Once again the answer is complex. In the first place, the institutional design of the EU poses special problems for representative democracy. The European Parliament, added to the European Economic Community in 1967, was a non-elected body with no legislative functions for the first 12 years of its existence. Member nations appointed representatives to it, and the Parliament’s only function was to oversee the work of the Executive Commission (it had the right to approve commissioners and to force the resignation of the entire Commission at any time by a two-thirds vote, as well as the right to approve or reject the annual budget with respect to non-obligatory expenses, i.e. those not demanded by the terms of the founding treaty). Not until 1979 were direct elections held; the electoral system to be used was (and remains) for the individual states to decide. In 1987, the Single European Act (SEA) gave the Parliament the right to accept, reject or amend policies proposed by the Council of Ministers relating to member states’ internal markets, although the Council may, if unanimous, overrule a rejection. Otherwise, the principal decision-making bodies of the EU remained the European Commission, which meets once a week and proposes rules and regulations, and the Council of Ministers, which is the true legislative and executive organ of the EU; the members of both bodies are appointed by the member states.

The limited reforms enacted over the past several decades were not seen as sufficient, and it became more and more common to speak of the EU’s ‘democratic deficit’ and to recommend greater powers for the Parliament as the cure. Finally, in 2003–4 a new European constitution was written that takes much more serious steps in the direction of democratization. If this draft constitution is ratified by the member states, it will mean that no proposition of the Commission can be adopted without the approval of the Parliament as well as the Council of Ministers (Article 33). The draft constitution also calls for the Parliament to be given the right to elect the President of the Commission, the Union’s single most powerful leader, presently chosen by the European Council (the biannual meeting of Europe’s heads of states and foreign ministers) and merely ‘approved’ by the Parliament (Ferenczi, 2004a).

Although these are definite moves toward further empowering the one organ of the EU that is linked to voting citizens, the changes should not be exaggerated. The clause giving the Parliament ‘codecision’ powers over laws is limited to projects that do not concern fis-cality social questions or police cooperation. The nomination of the President would still be made by the European Council—the difference is that instead of being expected to approve, the Parliament would have a true right to elect, backed up by the power to refuse: if the candidate did not receive a majority in Parliament a new candidate would have to be proposed within a month.

The constitution also calls for a change in what constitutes a majority within the Council of Ministers. A new ‘qualified majority’ would be required, consisting of at least 55% of the member states representing at least 15 different states and at least 65% of the EU population. (Ferenczi, 2004b). Although praised by the two most powerful EU leaders, Gerhard Schröder of Germany and Jacques Chirac of France, as constituting an important measure of democratization, this must be taken with a grain of salt: as noted, the Council of Ministers is not itself linked to voting citizens; Schröder and Chirac are national party leaders. The relationship between the national parties and the supranational parties in the EU is complex, the division of power between them uncertain, and the capacity of the new constitution to effect significant change in that regard is far from clear (Deschouwer, 2000).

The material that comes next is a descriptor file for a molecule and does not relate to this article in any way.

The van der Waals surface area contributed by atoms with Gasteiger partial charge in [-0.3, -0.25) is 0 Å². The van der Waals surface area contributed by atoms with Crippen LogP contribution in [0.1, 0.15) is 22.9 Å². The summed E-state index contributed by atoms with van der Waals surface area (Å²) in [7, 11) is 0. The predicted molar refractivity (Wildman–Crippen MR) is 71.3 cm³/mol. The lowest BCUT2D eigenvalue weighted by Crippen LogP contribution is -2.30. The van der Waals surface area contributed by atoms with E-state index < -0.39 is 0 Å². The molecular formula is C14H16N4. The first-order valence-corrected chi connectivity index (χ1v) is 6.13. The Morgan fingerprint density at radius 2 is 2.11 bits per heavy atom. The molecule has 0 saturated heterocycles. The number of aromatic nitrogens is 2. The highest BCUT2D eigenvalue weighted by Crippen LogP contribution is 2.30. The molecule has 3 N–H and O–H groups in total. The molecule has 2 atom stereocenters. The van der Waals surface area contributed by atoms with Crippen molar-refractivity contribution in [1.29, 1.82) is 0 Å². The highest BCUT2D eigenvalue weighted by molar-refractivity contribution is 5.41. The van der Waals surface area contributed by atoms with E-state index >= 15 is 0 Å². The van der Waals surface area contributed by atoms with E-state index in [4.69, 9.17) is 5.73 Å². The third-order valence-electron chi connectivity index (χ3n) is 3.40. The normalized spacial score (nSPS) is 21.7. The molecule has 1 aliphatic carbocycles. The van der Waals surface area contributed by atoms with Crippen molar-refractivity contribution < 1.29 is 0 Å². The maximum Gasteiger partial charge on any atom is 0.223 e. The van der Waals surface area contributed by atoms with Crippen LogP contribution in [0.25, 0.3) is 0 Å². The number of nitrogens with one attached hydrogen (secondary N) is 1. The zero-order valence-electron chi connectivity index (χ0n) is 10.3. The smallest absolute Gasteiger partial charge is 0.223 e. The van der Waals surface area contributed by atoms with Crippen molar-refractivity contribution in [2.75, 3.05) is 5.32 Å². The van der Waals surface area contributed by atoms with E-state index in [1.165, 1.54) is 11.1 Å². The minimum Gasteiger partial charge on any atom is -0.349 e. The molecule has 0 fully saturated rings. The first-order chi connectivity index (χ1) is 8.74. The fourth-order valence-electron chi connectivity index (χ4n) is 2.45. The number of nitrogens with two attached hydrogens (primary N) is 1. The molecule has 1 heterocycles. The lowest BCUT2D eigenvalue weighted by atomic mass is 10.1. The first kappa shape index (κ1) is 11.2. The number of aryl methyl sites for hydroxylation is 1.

In deciding whether the cup of EU democratization is now approaching half full or still more than half empty, several considerations are in order. First, as noted, the constitution has yet to be ratified. Second, there is certainly good reason to doubt that, if it is, the Members of the European Parliament (MEPs) will begin to exercise their new powers more in accord with the votes their party groups helped gain for them than with their home governments. Hix (2002) has shown that up until now national party policies have been the strongest predictors of how members will vote, regardless of which supranational party group they belong to. Furthermore, many MEPs are responsive to particularized group interests, and take an active part in what are known as ‘intergroups’ dedicated to such matters as language and culture, minorities, consumer rights, animal rights, etc. Although such groups have no formal status, the deputies belonging to them do seek to influence EU decision-making on their behalf (Lequesne and Labastida, 2004).

Another reason to be cautious in predicting greater democratization in a more powerful European Parliament is that, despite the protestations of scholars, European voters themselves have so far shown remarkably little understanding of or concern for the policies candidates for election propose to adopt if elected to serve in Strasbourg. The record low turnout in the 2004 European elections and the very poor showing of candidates ideologically linked to presently ruling national parties were unanimously interpreted, no doubt correctly as a ‘vote-sanction’ against the policies of those parties at home and ‘dissatisfaction with politics in general’ rather than as the rejection of particular EU laws and regulations or disgust with that body’s lack of true democratization. (Service France, 2004; International Herald Tribune, 2004b). The candidates themselves were accused (again no doubt correctly) of having lacked ‘a sufficient consciousness of the importance of the institutions of the Union’ and of having failed to find a way to bring the issues at stake into play (Ferenczi, 2004c). One author says flatly, ‘the citizen is singularly absent from the democratic process’ of the EU (Delperée, 2004). His answer is to call for a change in the political culture of the organization, but it seems reasonable to amend that recommendation to include a call for a change in the political culture of the candidates and their electorates as well.